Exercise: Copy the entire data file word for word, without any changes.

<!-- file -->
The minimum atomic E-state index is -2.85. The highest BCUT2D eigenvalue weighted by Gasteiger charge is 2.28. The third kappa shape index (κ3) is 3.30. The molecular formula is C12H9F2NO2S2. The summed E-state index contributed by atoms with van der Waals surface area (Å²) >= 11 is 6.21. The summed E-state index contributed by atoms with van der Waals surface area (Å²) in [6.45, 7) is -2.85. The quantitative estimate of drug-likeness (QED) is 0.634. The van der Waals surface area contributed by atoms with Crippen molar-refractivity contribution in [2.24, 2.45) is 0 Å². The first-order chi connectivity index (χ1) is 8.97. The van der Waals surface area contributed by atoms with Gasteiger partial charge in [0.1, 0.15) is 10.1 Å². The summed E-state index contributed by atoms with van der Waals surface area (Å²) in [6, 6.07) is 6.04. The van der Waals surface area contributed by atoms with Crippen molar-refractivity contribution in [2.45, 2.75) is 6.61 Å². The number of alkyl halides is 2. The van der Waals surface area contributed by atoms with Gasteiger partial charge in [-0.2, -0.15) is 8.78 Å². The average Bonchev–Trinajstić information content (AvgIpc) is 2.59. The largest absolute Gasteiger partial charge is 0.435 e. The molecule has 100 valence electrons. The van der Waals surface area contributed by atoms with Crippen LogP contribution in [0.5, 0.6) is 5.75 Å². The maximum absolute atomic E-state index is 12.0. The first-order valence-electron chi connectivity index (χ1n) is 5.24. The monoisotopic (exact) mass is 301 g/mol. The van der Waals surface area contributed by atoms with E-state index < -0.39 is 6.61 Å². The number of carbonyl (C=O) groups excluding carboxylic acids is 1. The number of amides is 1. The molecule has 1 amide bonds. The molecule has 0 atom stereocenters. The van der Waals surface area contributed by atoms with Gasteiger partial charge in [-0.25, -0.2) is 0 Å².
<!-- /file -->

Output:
The minimum atomic E-state index is -2.85. The highest BCUT2D eigenvalue weighted by Gasteiger charge is 2.28. The third kappa shape index (κ3) is 3.30. The molecular formula is C12H9F2NO2S2. The summed E-state index contributed by atoms with van der Waals surface area (Å²) >= 11 is 6.21. The summed E-state index contributed by atoms with van der Waals surface area (Å²) in [6.45, 7) is -2.85. The quantitative estimate of drug-likeness (QED) is 0.634. The van der Waals surface area contributed by atoms with Crippen molar-refractivity contribution in [2.24, 2.45) is 0 Å². The first-order chi connectivity index (χ1) is 8.97. The van der Waals surface area contributed by atoms with Gasteiger partial charge in [0.1, 0.15) is 10.1 Å². The summed E-state index contributed by atoms with van der Waals surface area (Å²) in [6, 6.07) is 6.04. The van der Waals surface area contributed by atoms with Crippen molar-refractivity contribution in [2.45, 2.75) is 6.61 Å². The number of alkyl halides is 2. The van der Waals surface area contributed by atoms with Gasteiger partial charge in [-0.2, -0.15) is 8.78 Å². The average Bonchev–Trinajstić information content (AvgIpc) is 2.59. The largest absolute Gasteiger partial charge is 0.435 e. The molecule has 100 valence electrons. The van der Waals surface area contributed by atoms with Crippen LogP contribution in [0.5, 0.6) is 5.75 Å². The maximum absolute atomic E-state index is 12.0. The first-order valence-electron chi connectivity index (χ1n) is 5.24. The monoisotopic (exact) mass is 301 g/mol. The van der Waals surface area contributed by atoms with E-state index < -0.39 is 6.61 Å². The number of carbonyl (C=O) groups excluding carboxylic acids is 1. The number of amides is 1. The molecule has 1 amide bonds. The molecule has 0 atom stereocenters. The van der Waals surface area contributed by atoms with Gasteiger partial charge in [-0.25, -0.2) is 0 Å².